6. We may in this connection refer to the provisions of Section 58 of the Evidence Act and Order XII, Rule 1, Civil Procedure Code.

7. But although an admission of execution dispenses with the necessity of complying with the provisions of Section 68 of the Evidence Act as against the party making the admission, the said provisions must be complied with in order to prove the execution of a document as against other parties to the suit who do not admit such execution. The document must be proved as against them in accordance with the provisions of Sections 68, 69 and 71. This view was taken by Woodroffe and D. Chatterjee, JJ. (Newbould, J. differing), in the case of Satish Chandra Mitra v. Jogendra Nath Mahalanobis 31 Ind. Cas. 862 : 20 C.W.N. 1044 : 24 C.L. 175 : 44 C. 345 and the learned Judges held that the effect of Section 70 is that the proof by calling attesting witnesses is dispensed with when the party executant admits execution only as against himself. It may be pointed out that in that case Mr. Justice Woodroffe in referring to the case of Jogendra Nath Mukhopadhya v. Nitai Churn Bundopadhyu 7 C.W.N. 384 said that he was unable to agree with the decision if it meant that even when the executant admits execution, his admission or proof of execution or signing only does not dispense with the proof of attestation.

8. So far as the defendants Nos. 1 and 2 are concerned, therefore, it was not necessary to call any attesting witnesses and the document must be taken to be a valid document as against them.

9. There are, however, defendants Nos. 3 and 4 who were subsequently added as party defendants. It is contended on behalf of the appellant that they were not necessary parties to the suit. The defendant No. 2 alone purchased the mortgaged property at an auction sale and the defendants Nos. 3 and 4 have been made parties only in order to obviate the objection that they were also interested in the purchase made by him. Under the circumstances, the plaintiff prays that the defendants Nos. 3 and 4 may be dismissed from the suit and as they do not object, we order accordingly. Any question arising between the plaintiff and the defendants Nos. 3 and 4 is left undecided.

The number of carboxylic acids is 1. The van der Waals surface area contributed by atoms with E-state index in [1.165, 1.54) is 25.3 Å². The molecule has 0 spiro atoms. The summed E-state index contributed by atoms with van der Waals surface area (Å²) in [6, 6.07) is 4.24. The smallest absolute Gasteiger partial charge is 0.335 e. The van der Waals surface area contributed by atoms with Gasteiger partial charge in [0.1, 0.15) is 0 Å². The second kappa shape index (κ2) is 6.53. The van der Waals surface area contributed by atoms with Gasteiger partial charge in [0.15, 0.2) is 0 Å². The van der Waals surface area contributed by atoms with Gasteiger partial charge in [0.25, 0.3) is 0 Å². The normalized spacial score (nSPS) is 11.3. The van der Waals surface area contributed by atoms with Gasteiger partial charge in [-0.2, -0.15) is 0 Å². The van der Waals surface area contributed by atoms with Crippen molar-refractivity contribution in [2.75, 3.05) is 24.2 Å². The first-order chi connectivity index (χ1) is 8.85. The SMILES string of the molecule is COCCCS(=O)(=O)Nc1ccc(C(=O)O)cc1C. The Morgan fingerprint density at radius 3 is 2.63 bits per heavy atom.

10. The next question is whether the learned Judge was right in holding that the plaintiff could not claim any right to the property described in Schedule II, as the mortgagor had no right to the property at the date of the mortgage. There is no dispute that originally the mortgagor had title to the property. It appears that at the date of the mortgage the title had passed to other persons; but before the defendant No. 2 acquired the equity of redemption, the title had come back to the mortgagor. Under the circumstances, the provisions of Section 43 of the Transfer of Property Act will come into operation. It is contended on behalf of the respondent that the equity cannot be enforced as against the defendant No. 2 who is a purchaser, but he himself was an attesting witness to the mortgage-bond-He is not, therefore, a bona fide transferee without notice. This contention must, therefore, be overruled.

11. The result is that the decree of the lower Appellate Court will be set aside and that of the Court of first instance restored. It will, however, be stated in the decree that the defendants Nos. 3 and 4 are dismissed from the action and that all questions arising between the plaintiff and the said defendants are left open.

12. The plaintiff is entitled to costs of this Court and of the lower Appellate Court from the defendant No. 2, and the defend-ants Nos. 3 and 4 will be entitled to their costs of this Court and of the lower Appellate Court from the plaintiff.